Phil Wiggins, Virtuoso of the Blues Harmonica, Dies at 69

Phil Wiggins, a harmonica player of such range that he could make his instrument sound like a clarinet one minute, an accordion the next and then an entire percussion section — all in the service of the complex melodies and steady rhythms of the style known as the Piedmont blues — died on May 7 at his home in Takoma Park, Md. He was 69.

His daughter Martha Wiggins said the cause was cancer.

For much of his career, Mr. Wiggins was best known as half of the duo Cephas and Wiggins, in which he performed and recorded with the guitarist and singer John Cephas. The two were considered one of the country’s top Piedmont blues acts, and they toured regularly at home and abroad for over 30 years, until Mr. Cephas’s death in 2009.

The Piedmont blues is distinct from its Delta and Chicago cousins in its relaxed yet complicated melodies and its insistent rhythms. Its influences include gospel, Appalachian folk and early country music.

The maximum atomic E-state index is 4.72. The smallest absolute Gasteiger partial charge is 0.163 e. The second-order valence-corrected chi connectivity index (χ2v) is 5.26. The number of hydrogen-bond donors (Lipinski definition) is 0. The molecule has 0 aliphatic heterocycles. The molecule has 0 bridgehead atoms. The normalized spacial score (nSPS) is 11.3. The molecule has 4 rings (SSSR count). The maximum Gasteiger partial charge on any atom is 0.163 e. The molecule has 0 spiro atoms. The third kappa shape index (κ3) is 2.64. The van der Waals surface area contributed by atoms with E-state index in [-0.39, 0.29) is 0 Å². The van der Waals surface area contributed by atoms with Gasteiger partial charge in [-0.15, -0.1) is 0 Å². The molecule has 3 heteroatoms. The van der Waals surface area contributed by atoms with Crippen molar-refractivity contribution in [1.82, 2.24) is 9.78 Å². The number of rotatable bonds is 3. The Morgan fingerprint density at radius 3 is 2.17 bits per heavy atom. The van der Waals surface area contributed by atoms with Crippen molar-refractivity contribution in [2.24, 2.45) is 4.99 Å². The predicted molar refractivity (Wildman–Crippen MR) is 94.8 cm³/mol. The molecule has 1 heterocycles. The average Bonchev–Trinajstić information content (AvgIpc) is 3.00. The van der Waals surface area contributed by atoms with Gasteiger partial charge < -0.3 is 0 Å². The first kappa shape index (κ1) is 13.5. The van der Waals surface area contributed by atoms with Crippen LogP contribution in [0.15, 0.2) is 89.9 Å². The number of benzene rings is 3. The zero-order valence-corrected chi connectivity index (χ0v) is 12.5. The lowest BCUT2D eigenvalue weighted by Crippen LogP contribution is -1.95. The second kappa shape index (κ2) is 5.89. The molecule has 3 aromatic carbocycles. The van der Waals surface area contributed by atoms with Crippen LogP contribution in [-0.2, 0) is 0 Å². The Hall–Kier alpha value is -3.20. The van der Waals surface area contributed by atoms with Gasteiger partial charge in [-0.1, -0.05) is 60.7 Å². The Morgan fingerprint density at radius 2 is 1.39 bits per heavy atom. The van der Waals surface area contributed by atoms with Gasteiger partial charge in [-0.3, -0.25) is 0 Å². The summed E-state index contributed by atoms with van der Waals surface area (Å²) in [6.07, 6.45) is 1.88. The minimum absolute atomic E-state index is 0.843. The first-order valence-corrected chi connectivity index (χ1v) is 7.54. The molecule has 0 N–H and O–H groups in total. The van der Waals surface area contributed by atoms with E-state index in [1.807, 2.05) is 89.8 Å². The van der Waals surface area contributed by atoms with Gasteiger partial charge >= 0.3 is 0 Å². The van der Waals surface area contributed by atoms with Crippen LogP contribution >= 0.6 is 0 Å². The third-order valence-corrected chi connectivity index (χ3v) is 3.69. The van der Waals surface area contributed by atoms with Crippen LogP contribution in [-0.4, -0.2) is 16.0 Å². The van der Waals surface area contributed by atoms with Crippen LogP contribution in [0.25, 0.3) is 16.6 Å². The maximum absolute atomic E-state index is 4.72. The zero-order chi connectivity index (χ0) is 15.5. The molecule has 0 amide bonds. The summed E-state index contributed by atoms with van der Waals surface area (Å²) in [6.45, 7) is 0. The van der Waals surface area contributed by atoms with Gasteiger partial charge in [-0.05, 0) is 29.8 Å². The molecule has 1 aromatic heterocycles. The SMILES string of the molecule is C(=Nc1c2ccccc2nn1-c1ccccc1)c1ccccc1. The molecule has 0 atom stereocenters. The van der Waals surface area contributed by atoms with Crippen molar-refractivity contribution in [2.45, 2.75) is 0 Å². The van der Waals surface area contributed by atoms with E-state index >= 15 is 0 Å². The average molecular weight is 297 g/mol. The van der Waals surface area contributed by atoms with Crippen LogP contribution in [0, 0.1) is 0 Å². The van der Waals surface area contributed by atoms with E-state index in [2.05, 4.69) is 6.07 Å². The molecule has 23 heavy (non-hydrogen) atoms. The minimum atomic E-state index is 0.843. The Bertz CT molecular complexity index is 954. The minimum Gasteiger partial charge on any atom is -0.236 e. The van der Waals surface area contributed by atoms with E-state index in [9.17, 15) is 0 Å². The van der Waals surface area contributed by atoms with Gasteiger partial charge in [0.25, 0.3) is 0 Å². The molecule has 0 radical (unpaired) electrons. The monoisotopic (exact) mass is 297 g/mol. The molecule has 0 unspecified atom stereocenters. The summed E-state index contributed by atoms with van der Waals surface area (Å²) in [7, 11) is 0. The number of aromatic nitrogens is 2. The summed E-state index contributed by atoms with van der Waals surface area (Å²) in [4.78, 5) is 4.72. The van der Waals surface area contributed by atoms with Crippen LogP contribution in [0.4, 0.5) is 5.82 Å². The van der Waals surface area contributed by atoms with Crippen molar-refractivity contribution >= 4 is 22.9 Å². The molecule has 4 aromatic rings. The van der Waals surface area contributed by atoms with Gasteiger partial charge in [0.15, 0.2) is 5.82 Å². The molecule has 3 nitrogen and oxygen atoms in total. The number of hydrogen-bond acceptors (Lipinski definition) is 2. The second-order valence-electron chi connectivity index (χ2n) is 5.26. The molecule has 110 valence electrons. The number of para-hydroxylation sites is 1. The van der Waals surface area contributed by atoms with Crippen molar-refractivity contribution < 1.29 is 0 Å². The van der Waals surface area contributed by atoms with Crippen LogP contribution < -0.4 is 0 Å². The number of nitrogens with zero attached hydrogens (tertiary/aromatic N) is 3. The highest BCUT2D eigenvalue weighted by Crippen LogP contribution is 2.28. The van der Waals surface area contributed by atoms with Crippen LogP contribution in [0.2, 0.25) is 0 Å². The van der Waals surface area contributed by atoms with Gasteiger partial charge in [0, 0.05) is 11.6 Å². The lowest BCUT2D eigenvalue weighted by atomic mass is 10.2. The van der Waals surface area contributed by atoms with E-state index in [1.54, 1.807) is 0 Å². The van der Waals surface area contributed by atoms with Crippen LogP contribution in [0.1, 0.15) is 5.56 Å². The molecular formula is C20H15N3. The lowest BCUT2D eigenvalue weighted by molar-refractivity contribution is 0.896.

Mr. Cephas played his instrument with the sophisticated fingerpicking typical of Piedmont blues. Mr. Wiggins would wrap all manner of counterpoints around it, then burst out in a solo that could be aggressive or restrained, tight or relaxed.

“The harmonica works the same way as your voice,” he told Blues Blast magazine in 2021. “You have an idea in your mind that you want to express, and it just comes out, the same way speaking happens. In a lot of ways, it still feels that intuitive to me, except that, for me, the harmonica works better than my voice!”

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